Using the same approach we analysed with which proteins the LSU biogenesis factors Noc1p, Nop7p and Rix1p associate in vivo in the absence of rRNA de novo synthesis. Previous studies showed that in conditions leading to in vivo or ex vivo disruption of pre-ribosomes, Noc1p could be purified in a complex with Noc2p (27), Nop7p in a complex with Erb1p and Ytm1p (29) and Rix1p in a complex with Ipi1p and Ipi3p (18). The experimental approach used in the present study now indicated that these three protein complexes can form or persist in vivo independent of the presence and de novo synthesis of pre-ribosomes (Figure 6, see also Supplementary Figure S1). In addition, some significant residual association of Rrp5p with the Noc1p/Noc2p complex (rrn3-8:RRN3 ratio 0.44) and of the nucleolar DEAD box helicase Drs1p with the Nop7p complex (rrn3-8:RRN3 ratio 0.29) was observed when rRNA de novo synthesis was shut down, suggesting that these proteins are part of the corresponding protein modules. [Co-purification of Rrp5p with Noc1p was also observed in the Hurt laboratory (E. Hurt and J. Bassler, personal communication)].
Semi-quantitative mass spectrometry analysis of Arx1p-TAP affinity purifications from extracts of cells with or without ongoing rRNA synthesis showed that significant amounts of Rei1p (rrn3-8:RRN3 ratio 0.81), Alb1p (rrn3-8:RRN3 ratio 0.67) Lsg1p (rrn3-8:RRN3 ratio 0.5), Tif6p (rrn3-8:RRN3 ratio 0.63) and Nmd3p (rrn3-8:RRN3 ratio 0.55) co-purify with Arx1p-TAP independent of the presence of nascent large ribosomal subunits. Our observation that Arx1p-TAP significantly associated with mature 25S rRNA when rRNA de novo synthesis was shut down (see above, Figure 4A) indicated that it associates not only with nascent subunits but also with free, non-nascent 60S ribosomal subunits. Accordingly, copurification of Rei1p, Alb1p, Lsg1p, Tif6p and Nmd3p with Arx1p-TAP in conditions where neo-production of large ribosomal subunits is inhibited might be due to their (pre-) ribosome independent association with Arx1p or due to their Arx1p independent association with mature, free non-nascent 60S ribosomal subunits.
A large variety of ribosome biogenesis factors is needed for efficient production of eukaryotic ribosomes. Many of them interact in a coordinated transient way with nascent ribosomal subunits leading to the formation of specific pre-ribosomal intermediates. It was shown that in conditions leading to (partial) disruption of pre-ribosomes (3,17–30) or after differential centrifugation (26) (pre-) rRNA free protein modules of ribosome biogenesis factors can be isolated from yeast cellular extracts by affinity purification. The experimental approach chosen in this article, namely in vivo down-regulation of rRNA synthesis followed by one step affinity purification and comparative protein analysis of the purified assemblies by semi-quantitative mass spectrometry, turned out to reveal several new aspects about protein modules involved in eukaryotic ribosome maturation. First it allowed to formally analyse which protein modules can form or persist in vivo independent of the presence and de novo synthesis of pre-ribosomes. The strong argument provided in this article for pre-ribosome independent in vivo existence of protein modules (Rio2p/Enp1p-, Rix1p-, Noc1p- and Nop7p modules) involved in ribosome biogenesis implies that these modules represent functional entities which can transiently interact with nascent ribosomal subunits en bloc. Recently, Watkins and colleagues observed the accumulation of a 50S U3 sno-RNP which contained Rrp5p and Dbp4p and other unidentified factors in mammalian cells in which RNA polymerase I was inactivated (10). Altogether, these analyses indicate the existence of various pre-ribosome independent ribosome biogenesis factors modules in eukaryotic cells.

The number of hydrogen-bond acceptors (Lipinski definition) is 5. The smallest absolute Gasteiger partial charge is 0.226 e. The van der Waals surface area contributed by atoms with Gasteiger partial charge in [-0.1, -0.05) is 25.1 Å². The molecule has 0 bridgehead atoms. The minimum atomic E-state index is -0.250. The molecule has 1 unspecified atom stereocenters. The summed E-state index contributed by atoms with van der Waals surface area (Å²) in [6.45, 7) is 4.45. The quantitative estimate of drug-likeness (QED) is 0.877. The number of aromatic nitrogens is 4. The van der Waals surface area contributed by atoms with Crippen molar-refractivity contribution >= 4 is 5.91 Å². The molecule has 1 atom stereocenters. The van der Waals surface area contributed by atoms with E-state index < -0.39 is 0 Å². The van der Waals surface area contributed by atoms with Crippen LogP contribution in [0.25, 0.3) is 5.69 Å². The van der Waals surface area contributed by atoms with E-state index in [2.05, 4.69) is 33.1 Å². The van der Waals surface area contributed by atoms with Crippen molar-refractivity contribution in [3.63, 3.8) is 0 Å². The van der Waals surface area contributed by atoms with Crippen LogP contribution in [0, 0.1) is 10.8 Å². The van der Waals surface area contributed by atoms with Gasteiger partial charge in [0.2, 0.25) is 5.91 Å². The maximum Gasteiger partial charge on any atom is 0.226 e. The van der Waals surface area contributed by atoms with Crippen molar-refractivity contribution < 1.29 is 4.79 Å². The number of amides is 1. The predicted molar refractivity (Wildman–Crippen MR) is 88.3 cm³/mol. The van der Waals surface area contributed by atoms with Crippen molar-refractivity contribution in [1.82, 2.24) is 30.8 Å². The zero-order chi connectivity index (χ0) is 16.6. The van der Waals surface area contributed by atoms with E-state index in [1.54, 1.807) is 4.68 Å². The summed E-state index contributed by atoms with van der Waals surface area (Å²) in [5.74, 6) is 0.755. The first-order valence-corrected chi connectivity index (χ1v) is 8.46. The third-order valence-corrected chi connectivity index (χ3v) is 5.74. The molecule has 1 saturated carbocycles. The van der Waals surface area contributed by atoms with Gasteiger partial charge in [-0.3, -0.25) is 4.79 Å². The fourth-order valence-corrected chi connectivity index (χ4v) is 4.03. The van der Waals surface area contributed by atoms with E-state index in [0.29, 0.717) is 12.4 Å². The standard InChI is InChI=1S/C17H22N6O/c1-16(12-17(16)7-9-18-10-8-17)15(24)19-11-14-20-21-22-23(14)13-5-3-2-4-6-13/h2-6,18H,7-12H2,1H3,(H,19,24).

The strategy applied in this article allowed usage of mild conditions (physiological MgCl2 and salt concentrations) during protein module isolation and semi-quantitative, comparative interpretation of the protein composition of pre-rRNA dependent and independent assemblies. Thereby, several new members of pre-rRNA free ribosome biogenesis factor modules could be identified. Our data suggest that Rio2p forms (a) module(s) with Enp1p, Ltv1p, Tsr1p, Krr1p, Hrr25p and Dim1p; that Rrp5 is a member of a Noc1-Noc2 module, and that Drs1p association with a Nop7p-Erb1p-Ytm1p module is enhanced by pre-rRNA, but does not strictly depend on it. The notion that Drs1p is part of Nop7p-Erb1p-Ytm1p modules is further supported by results of Woolford and colleagues (39). They found allele specific synthetic lethal phenotypes in nop7/drs1 double mutants and observed underproduction of 60S ribosomal subunits in drs1 mutant strains.